Lotta buzz about this in the political Twittersphere this afternoon. I can’t figure out why.

The likely Republican presidential candidate will instead attend a competing event, the RedState Gathering in Atlanta, the day of the Iowa event, GOP sources in Iowa told The Des Moines Register Tuesday. A spokesman for Bush confirmed the report…

The Republican Party of Iowa, which hosts the Iowa Straw Poll, has been working to shore up the event’s reputation and lure candidates by addressing some of the most prevalent complaints. Last week, Iowa GOP officials announced they’ll provide free tent space and utilities for the campaigns. The straw poll has been bashed as having outsized importance, even to the point of having losing candidates drop out of the race. Campaigns sometimes spent hundreds of thousands of dollars at the straw poll as a sort of dry run for the Iowa caucuses…

Recent polling has shown that Iowa isn’t exactly friendly territory for Bush. He ranked in seventh place out of 14 GOP contenders tested in a April 25-May 4 Quinnipiac University poll. When asked if there is any candidate they would definitely not support, 25 percent of likely Iowa GOP caucusgoers named Bush. That put Bush at the top of that negative list.

The Ames straw poll is one of the most depressing events of the primary circus, a process better known for blowing up good candidates on the launchpad than for launching them to national success. Romney won it in 2007 and ended up losing to Mike Huckabee in the Iowa caucuses; his campaign didn’t last past CPAC the following year. Michele Bachmann won it in 2011, a devastating blow to Tim Pawlenty’s nascent campaign, and was back to being a single-digit candidate within two months. Even the state’s Republican governor, Terry Branstad, acknowledged after the 2012 election that it’s little more than a fundraising scam for the Iowa GOP whose usefulness faded ages ago. Romney learned his lesson after 2007 that the straw poll is no predictor of success in the caucuses and chose to skip it in 2011. He ended up finishing seventh in the poll — but came within 34 votes of beating Rick Santorum in the caucuses five months later. There’s little upside to winning the poll, in other words, and lots of downside to finishing badly and having to endure the sort of naysaying that drove T-Paw from the race before a single ballot was cast. Jeb Bush looked at all that and realized, quite logically, that he’s better off ignoring it and focusing on the caucuses instead. And frankly, given Iowa’s diminished role in influencing who wins the nomination, Jeb could probably get away with skipping those too: A field divided a dozen ways is an opportunity for a guy like Jeb with no strong local constituency but lots of money to attract fencesitters, but the risk that he’ll lag behind more identifiable social conservatives like Walker, Cruz, or Carson is high. He’s better off downplaying Iowa and focusing on New Hampshire, a better fit for him with a more moderate GOP electorate. Iowa just doesn’t matter like it used to.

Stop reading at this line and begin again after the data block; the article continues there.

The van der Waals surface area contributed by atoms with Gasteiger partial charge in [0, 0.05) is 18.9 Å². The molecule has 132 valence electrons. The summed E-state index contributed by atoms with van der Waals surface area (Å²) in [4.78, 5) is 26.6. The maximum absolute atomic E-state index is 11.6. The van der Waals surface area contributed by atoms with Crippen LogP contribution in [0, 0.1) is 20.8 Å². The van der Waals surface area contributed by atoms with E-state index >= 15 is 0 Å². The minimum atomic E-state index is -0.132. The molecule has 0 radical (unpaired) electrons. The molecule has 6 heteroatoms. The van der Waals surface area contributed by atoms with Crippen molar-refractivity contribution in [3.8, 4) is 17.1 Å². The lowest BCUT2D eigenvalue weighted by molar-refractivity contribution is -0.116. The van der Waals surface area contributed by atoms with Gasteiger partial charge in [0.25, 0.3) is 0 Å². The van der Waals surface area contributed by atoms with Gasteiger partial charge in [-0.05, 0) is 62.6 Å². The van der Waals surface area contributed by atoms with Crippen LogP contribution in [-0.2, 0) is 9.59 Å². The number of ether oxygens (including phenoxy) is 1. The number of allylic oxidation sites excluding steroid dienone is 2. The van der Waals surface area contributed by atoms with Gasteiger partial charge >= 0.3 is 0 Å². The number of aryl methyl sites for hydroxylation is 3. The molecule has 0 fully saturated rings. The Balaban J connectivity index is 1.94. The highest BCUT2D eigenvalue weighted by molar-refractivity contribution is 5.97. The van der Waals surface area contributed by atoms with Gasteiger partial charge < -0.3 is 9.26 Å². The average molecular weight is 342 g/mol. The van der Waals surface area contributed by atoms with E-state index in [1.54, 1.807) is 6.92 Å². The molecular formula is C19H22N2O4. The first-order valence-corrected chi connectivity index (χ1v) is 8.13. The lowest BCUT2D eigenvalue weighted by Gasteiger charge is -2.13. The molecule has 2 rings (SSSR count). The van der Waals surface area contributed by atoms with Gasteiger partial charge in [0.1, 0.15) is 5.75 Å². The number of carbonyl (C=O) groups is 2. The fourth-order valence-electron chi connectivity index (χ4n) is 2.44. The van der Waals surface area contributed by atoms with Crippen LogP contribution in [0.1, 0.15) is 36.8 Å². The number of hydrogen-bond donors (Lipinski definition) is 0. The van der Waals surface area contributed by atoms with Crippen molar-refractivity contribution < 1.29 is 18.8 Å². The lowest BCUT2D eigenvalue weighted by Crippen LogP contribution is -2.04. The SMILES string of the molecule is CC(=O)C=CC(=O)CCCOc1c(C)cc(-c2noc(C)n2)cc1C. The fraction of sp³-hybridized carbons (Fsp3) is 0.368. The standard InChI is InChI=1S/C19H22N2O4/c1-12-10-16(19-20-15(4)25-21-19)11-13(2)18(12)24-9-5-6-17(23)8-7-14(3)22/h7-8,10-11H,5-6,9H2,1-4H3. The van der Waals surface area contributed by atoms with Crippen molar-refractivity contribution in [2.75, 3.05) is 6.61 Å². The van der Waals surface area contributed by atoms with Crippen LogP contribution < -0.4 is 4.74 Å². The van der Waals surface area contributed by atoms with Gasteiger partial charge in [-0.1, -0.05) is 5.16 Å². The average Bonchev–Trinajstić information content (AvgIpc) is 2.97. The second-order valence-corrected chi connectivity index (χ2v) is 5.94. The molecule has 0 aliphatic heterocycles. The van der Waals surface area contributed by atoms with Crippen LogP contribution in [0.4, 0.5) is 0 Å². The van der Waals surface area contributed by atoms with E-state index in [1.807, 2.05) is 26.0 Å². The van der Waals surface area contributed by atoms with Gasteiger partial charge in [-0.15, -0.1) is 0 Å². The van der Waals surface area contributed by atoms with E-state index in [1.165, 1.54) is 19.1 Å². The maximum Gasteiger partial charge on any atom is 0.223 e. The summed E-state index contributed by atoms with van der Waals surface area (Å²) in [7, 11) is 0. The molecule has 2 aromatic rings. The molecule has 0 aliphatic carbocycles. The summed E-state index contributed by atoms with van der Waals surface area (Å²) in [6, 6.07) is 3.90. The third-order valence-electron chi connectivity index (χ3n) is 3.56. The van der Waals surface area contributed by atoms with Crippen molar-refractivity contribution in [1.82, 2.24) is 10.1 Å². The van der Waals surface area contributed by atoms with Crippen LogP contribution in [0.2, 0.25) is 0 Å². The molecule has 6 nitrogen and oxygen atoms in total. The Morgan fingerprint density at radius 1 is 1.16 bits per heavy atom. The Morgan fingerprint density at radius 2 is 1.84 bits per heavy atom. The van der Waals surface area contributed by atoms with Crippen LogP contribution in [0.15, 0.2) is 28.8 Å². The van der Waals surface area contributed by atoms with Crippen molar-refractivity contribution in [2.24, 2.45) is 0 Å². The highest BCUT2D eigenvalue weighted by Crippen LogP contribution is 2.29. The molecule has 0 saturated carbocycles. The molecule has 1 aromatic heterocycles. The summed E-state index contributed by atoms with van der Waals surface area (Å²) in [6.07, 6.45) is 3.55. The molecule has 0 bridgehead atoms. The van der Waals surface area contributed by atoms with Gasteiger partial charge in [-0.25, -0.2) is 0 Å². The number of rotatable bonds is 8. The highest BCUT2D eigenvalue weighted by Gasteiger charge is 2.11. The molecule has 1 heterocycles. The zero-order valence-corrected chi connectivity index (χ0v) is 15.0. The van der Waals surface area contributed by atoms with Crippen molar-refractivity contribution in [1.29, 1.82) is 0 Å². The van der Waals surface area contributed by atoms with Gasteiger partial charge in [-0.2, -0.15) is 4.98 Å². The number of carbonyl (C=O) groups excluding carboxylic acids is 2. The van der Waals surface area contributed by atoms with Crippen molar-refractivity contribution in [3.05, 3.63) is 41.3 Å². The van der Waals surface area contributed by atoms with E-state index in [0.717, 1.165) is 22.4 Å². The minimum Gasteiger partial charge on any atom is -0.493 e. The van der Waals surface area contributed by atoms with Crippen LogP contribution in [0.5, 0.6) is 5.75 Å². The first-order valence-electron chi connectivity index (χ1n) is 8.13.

In fact, I wonder if there’s anyone — anyone — in this thousand-man field who’d actually benefit from competing in the straw poll this time. Even Huckabee and Walker, who’d stand to do well, recognize the relative upside and downside of competing and are hedging about it. Typically a guy like Ben Carson would be a perfect fit since winning the poll would bring him some attention within the state, but even Carson stands to lose more than he’ll gain if he competes and loses. The narrative will change overnight from “Longshot Carson a threat in evangelical-heavy Iowa race” to “Longshot Carson already fading as GOP race in Iowa heats up.” The guys who are polling lower than Carson right now in Iowa also may not want to chance it in the straw poll if they’re otherwise credible contenders for the nomination. What would Bobby Jindal gain, in other words, for competing at Ames and losing to someone like Carson? He’d go from a talented dark horse with a strong chance to break out if other social cons falter from a guy who got humiliated by the most amateur candidate in the field. Same goes for someone like Carly Fiorina. Her best bet to influence the race is to hang around as long as possible, get some face time with Republican voters at the debates, and impress them as a better messenger than most of her more celebrated rivals. She could easily pull together the sort of cash needed to bus voters in to vote for her in the straw poll — but why would she, when losing might turn her into an even more marginal candidate who arguably doesn’t deserve a debate invite? No one gains from participating at Ames except maybe someone like Rick Santorum, who has nothing to lose this time with expectations for him in this field stuck at zero and a bit of welcome “Iowa still loves him!” buzz to gain if he does well.

Via the Daily Caller, skip to 6:45 for Ann Coulter pushing aside all of this horse-race nonsense and urging Republicans to come to their senses by nominating a Romney/Walker ticket. What can I say? When she’s right, she’s right.